Background: Multiple sequence alignments (MSAs) represent the fundamental unit of data inputted to most comparative sequence analyses. In phylogenetic analyses in particular, errors in MSA construction have the potential to induce further errors in downstream analyses such as phylogenetic reconstruction itself, ancestral state reconstruction, and divergence time estimation. In addition to providing phylogenetic methods with an MSA to analyze, researchers must also specify a suitable evolutionary model for the given analysis. Most commonly, researchers apply relative model selection to select a model from candidate set and then provide both the MSA and the selected model as input to subsequent analyses. While the influence of MSA errors has been explored for most stages of phylogenetics pipelines, the potential effects of MSA uncertainty on the relative model selection procedure itself have not been explored. Results: We assessed the consistency of relative model selection when presented with multiple perturbed versions of a given MSA. We find that while relative model selection is mostly robust to MSA uncertainty, in a substantial proportion of circumstances, relative model selection identifies distinct best-fitting models from different MSAs created from the same set of sequences. We find that this issue is more pervasive for nucleotide data compared to amino-acid data. However, we also find that it is challenging to predict whether relative model selection will be robust or sensitive to uncertainty in a given MSA. Conclusions: We find that that MSA uncertainty can affect virtually all steps of phylogenetic analysis pipelines to a greater extent than has previously been recognized, including relative model selection.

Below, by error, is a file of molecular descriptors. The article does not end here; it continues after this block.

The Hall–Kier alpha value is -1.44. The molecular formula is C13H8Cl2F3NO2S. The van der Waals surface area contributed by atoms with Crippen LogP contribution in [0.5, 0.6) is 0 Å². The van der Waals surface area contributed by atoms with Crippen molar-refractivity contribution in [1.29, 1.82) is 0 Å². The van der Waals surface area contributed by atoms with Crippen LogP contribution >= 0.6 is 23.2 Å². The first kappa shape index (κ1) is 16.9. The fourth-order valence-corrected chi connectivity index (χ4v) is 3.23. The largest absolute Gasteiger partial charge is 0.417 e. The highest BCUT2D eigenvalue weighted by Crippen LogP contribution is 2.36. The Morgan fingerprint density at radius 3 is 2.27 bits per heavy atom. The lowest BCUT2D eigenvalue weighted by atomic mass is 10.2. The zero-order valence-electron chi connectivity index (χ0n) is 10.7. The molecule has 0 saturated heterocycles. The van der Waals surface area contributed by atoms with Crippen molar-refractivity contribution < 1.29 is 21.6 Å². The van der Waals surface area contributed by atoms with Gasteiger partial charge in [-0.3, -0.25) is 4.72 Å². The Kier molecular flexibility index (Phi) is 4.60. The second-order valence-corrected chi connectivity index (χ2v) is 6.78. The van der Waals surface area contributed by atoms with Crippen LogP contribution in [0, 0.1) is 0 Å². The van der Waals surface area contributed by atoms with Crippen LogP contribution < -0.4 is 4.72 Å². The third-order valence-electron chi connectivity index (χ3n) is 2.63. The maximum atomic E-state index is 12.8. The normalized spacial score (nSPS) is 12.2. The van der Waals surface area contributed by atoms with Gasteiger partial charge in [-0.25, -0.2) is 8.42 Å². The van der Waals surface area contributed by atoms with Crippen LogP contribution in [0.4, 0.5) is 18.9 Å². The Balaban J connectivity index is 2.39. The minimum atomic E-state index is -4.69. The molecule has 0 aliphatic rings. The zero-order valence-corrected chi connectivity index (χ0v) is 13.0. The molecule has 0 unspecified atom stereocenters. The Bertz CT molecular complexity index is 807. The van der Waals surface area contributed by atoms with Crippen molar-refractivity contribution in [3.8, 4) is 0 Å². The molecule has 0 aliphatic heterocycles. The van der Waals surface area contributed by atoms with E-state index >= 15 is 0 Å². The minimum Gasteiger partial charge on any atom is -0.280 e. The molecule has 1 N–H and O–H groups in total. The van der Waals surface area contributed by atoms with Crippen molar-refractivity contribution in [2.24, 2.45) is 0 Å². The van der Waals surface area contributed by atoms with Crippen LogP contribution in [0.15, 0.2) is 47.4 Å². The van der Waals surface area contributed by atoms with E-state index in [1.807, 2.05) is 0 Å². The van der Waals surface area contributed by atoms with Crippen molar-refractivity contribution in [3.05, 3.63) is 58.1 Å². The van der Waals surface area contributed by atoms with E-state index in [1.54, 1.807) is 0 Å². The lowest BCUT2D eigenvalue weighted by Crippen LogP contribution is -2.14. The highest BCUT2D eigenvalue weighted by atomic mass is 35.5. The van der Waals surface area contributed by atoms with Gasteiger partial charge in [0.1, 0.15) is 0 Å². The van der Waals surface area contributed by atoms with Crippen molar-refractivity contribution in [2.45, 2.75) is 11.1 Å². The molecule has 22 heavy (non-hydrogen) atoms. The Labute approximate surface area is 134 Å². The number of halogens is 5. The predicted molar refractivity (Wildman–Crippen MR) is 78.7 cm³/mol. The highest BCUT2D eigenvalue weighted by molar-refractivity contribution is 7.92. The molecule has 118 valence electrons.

All Science Journal Classification (ASJC) codes
- Ecology, Evolution, Behavior and Systematics
- General Environmental Science